However, there is a dilemma. Scholz could work with both Greens and FDP. But the Greens’ policies fit more neatly into a Jamaica coalition than those of the FDP fit into a traffic light coalition. Regulation and higher taxes are central to the Green and Social Democratic plans for climate change and against inequality.
That is a problem for the market liberal FDP, which would have much preferred a coalition with Conservatives. For this, they would have teeth-gnashingly accepted the Greens with whom they only agree on civil rights: abortion, drugs and protecting people against state surveillance. But with the SPD as the strongest party in the mix in addition to the Greens, the FDP would have to fight very hard to save the low-tax policies their wealthy base craves. This would be much easier with the Conservatives, who propose policies more compatible with those of the FDP.
Tense talks ahead
Still, Greens and FDP have declared that they are going to talk to each other first, despite “polarization” between them, as Christian Lindner put it. These talks are not only going to be about policy plans and ideology. They will also be about who is going to be the third and biggest partner of the two in a coalition, as this question is decisive for each of their strategies in further talks.
The mentioned challenges leave open the possibility that the talks might collapse. This might narrow the options down to “Jamaica”, which would mean that the loser Laschet becomes chancellor of Germany.
One scenario: CDU and FDP might leave climate policy and the foreign ministry to the Greens, but keep them out of most domestic policy areas. For the two business-friendly right-of-center parties, this would have an additional advantage: They could blame climate regulations they know are necessary, but might anger business people and car owners, on the Greens.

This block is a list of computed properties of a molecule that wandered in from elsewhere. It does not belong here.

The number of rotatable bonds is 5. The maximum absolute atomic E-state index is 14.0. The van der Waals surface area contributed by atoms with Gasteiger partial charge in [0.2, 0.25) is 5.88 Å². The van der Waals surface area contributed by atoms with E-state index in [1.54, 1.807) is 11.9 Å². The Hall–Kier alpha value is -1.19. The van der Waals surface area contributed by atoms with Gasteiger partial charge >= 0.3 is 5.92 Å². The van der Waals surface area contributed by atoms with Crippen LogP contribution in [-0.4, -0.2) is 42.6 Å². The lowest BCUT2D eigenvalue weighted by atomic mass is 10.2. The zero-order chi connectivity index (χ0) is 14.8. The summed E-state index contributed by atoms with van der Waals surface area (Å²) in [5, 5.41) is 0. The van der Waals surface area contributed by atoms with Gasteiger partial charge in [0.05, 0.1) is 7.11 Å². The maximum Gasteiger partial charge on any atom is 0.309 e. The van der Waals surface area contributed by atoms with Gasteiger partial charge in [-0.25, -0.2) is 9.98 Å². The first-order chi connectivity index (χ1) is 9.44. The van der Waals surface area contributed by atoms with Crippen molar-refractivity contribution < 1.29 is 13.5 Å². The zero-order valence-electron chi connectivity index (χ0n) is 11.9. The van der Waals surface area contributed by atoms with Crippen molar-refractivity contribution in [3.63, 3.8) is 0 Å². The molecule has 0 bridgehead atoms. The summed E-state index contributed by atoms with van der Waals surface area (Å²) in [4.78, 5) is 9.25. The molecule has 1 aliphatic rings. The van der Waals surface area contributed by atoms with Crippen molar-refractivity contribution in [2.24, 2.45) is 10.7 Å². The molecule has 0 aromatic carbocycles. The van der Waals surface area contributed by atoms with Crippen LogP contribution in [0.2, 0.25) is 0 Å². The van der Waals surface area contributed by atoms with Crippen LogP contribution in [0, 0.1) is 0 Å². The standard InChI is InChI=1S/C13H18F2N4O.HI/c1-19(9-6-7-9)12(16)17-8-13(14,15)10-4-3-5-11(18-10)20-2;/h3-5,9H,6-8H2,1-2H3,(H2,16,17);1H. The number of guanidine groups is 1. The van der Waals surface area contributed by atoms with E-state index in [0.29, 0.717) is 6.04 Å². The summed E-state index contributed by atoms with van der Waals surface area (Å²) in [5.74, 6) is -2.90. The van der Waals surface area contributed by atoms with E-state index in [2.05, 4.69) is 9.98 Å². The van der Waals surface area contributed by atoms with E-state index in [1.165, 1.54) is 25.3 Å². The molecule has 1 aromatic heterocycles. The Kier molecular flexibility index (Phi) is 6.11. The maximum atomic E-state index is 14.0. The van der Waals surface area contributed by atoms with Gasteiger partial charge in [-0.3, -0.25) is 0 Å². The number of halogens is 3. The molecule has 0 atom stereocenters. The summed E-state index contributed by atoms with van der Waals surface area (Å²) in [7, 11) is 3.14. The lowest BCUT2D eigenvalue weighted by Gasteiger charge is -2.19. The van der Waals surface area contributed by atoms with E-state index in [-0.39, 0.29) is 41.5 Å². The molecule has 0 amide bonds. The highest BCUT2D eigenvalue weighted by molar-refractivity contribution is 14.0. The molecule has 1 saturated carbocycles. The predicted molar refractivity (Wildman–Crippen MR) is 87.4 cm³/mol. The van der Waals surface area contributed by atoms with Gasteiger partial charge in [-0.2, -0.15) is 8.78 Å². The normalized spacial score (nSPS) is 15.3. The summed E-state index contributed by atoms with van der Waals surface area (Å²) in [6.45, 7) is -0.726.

If Jamaica happens at the end, the Greens themselves would have some explaining to do, though. While party elites of CDU and Greens have slowly converged over the last decade, many Green voters want to keep Laschet from the chancellory and despise the FDP. Anti-capitalistic impulses remain strong within the Green base even though many supporters have themselves become well-of over the decades.
But the fact remains: For many Greens, this is the time they have been waiting for. Climate change might not be the most talked about issue in four years, when the next election is scheduled.
This is the Green moment. They will not blow their chance to power easily. But they might get into a situation where accepting Armin Laschet is the price of that power.
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Jannis Brühl
Jannis Brühl @jbruehl

This is my newsletter about German politics and history for an international audience. Why stay national and not take journalism to the global stage? Expect a lot of Realpolitik, plenty of Zeitgeist and maybe even some Schadenfreude.

I have been a journalist for more than a decade, working in New York City, Berlin and Cologne, and now head the technology news team at a major German media house in Munich. I hold a Masters degree in Political Science and American Cultural Studies. And I like rap music.